SAN DIEGO — On a hot Monday afternoon in Tijuana, Daniel Bribiescas is taking a new client, 24-year-old Tania Velasquez, to the local office of Mexico’s child welfare agency.
Bribiescas is a lawyer who works for the Madre Asunta shelter for migrant women and children. His job is to help deportees piece back together their lives, and often, their families.
Velasquez, like many of Bribiescas’s clients, is working to regain custody of her child. The 3-year-old girl has been staying with a friend of the family since Velasquez’s run-in with the law in Anaheim, Calif. last year.
Velasquez must now prove to an Orange County caseworker and a family court judge that she can provide a suitable life for her daughter in Mexico.
Nearly one in four immigrants deported from the United States between July 2010 and September 2012 has a child who is a U.S. citizen, according to the online journal Colorlines. That’s more than 200,000 people.
Velasquez crossed into the U.S. illegally in 2006. Last year, police stopped her and her husband, and they found drugs on him.
The couple landed in jail. Velasquez’s husband is still behind bars in the U.S. on criminal charges.
She pled guilty to a misdemeanor possession for personal use — even though she says she’s never used drugs.
“I pled guilty and signed a paper because my lawyer told me I would get out right away,” Velasquez said. “I signed out of ignorance, because I thought I’d be with my daughter.”
Instead she was moved to an immigration detention facility, where she spent six months before being deported to Mexico in May.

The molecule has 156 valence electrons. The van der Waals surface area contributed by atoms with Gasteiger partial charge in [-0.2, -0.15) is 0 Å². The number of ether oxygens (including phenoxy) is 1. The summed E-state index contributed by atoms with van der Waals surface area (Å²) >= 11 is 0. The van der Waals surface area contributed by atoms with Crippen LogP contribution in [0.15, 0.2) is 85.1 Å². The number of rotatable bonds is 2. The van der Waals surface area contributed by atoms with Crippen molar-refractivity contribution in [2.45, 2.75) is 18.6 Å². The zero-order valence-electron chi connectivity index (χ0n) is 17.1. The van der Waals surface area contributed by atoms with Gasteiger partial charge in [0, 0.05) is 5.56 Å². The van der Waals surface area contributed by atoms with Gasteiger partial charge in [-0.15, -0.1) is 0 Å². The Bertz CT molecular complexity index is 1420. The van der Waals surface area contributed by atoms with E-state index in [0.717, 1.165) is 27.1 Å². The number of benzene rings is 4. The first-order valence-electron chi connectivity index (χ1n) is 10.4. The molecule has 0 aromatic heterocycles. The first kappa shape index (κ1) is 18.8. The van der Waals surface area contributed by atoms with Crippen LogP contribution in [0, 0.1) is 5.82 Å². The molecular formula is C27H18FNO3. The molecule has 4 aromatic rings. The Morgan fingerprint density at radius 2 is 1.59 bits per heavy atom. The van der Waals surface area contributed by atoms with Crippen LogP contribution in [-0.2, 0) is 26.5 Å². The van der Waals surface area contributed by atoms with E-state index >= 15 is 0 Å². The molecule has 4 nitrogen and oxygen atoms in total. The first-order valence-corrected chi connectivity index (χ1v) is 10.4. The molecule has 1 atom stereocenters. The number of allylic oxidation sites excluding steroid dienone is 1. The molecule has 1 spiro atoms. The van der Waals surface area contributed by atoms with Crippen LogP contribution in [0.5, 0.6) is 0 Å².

Velasquez said immigration agents forced her to sign her deportation papers — a commonly alleged practice that’s now the subject of an ACLU lawsuit.
Now, out of detention but barred from entering the U.S., Velasquez has one goal — to get her daughter back.
On the way to the child welfare agency in Tijuana, Bribiescas, the lawyer, coached Velasquez on the first steps.
“A place to live and a job,” Bribiescas said. These are the first two things a deported parent needs in order to show they’re serious about wanting their kids back.
They’re difficult hurdles. Many deportees are released at the border penniless and without any kind of identification, proof of work experience or school records.
But Velasquez seems determined. She already has a job at a restaurant, and she’s saving up money to get her own place.
Back at the shelter, Velasquez showed me photos of her daughter posing in a princess dress with pink and yellow tulle. In the background were the palm trees and green grass of a Southern California suburb.
“She’s very sweet,” Velasquez said. “Very friendly, very active, very intelligent…” She went on and on.
One big problem with cross-border dependency cases is that the parents and children often only have photos. It can be nearly impossible for them to see each other if the kids live in, say, Chicago, or if the parents have returned to hometowns in the interior of Mexico.
So the emotional distance between them grows. Plus, parents can’t be physically present for family court proceedings and meetings with social workers.
Bribiescas said that’s why he always recommends that parents stay near the border, in Tijuana or Baja California, because they actually might get to visit with their kids.
An estimated 5,000 children of deported parents are in foster care, according to the Applied Research Center, which publishes Colorlines.
It’s unknown how many children of deported immigrants have been adopted, but Velasquez is terrified of losing custody of her child permanently.
She said she and the girl had never been separated in the past.
“We were always together,” Velasquez said. “There’s nothing better than a child being with her parents.”
Currently, immigrant parents with deportation orders have a very hard time proving they shouldn’t be deported — even if they have U.S. citizen children who would be left behind. The immigration reform bill under debate in the Senate includes provisions that could delay or waive deportation for parents of U.S.-citizen children.
And the bill could give deportees like Velasquez, with minor criminal records and strong family ties in the U.S., a chance to apply to return to the U.S. legally.